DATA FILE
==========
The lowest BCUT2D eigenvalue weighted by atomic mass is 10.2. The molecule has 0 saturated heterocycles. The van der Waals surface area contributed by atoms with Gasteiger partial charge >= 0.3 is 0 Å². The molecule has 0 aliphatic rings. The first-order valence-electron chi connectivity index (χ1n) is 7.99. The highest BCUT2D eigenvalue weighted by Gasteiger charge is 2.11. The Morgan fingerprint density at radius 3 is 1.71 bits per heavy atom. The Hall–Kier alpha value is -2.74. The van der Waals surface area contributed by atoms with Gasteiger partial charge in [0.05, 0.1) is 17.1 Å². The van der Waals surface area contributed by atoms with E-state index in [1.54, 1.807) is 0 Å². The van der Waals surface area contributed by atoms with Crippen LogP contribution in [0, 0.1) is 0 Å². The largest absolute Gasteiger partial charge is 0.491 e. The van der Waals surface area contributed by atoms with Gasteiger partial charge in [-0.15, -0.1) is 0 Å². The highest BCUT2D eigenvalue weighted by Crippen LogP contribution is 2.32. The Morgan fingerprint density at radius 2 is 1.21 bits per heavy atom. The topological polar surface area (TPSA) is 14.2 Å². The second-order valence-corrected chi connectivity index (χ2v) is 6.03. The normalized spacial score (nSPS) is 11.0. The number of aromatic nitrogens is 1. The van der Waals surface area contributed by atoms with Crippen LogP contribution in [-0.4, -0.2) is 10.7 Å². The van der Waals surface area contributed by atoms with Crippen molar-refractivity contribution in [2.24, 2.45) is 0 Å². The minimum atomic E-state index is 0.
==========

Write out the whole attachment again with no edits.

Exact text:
The lowest BCUT2D eigenvalue weighted by atomic mass is 10.2. The molecule has 0 saturated heterocycles. The van der Waals surface area contributed by atoms with Gasteiger partial charge >= 0.3 is 0 Å². The molecule has 0 aliphatic rings. The first-order valence-electron chi connectivity index (χ1n) is 7.99. The highest BCUT2D eigenvalue weighted by Gasteiger charge is 2.11. The Morgan fingerprint density at radius 3 is 1.71 bits per heavy atom. The Hall–Kier alpha value is -2.74. The van der Waals surface area contributed by atoms with Gasteiger partial charge in [0.05, 0.1) is 17.1 Å². The van der Waals surface area contributed by atoms with E-state index in [1.54, 1.807) is 0 Å². The van der Waals surface area contributed by atoms with Crippen LogP contribution in [0, 0.1) is 0 Å². The largest absolute Gasteiger partial charge is 0.491 e. The van der Waals surface area contributed by atoms with Gasteiger partial charge in [-0.15, -0.1) is 0 Å². The highest BCUT2D eigenvalue weighted by Crippen LogP contribution is 2.32. The Morgan fingerprint density at radius 2 is 1.21 bits per heavy atom. The topological polar surface area (TPSA) is 14.2 Å². The second-order valence-corrected chi connectivity index (χ2v) is 6.03. The normalized spacial score (nSPS) is 11.0. The number of aromatic nitrogens is 1. The van der Waals surface area contributed by atoms with Crippen LogP contribution in [-0.4, -0.2) is 10.7 Å². The van der Waals surface area contributed by atoms with Crippen molar-refractivity contribution in [2.24, 2.45) is 0 Å². The minimum atomic E-state index is 0.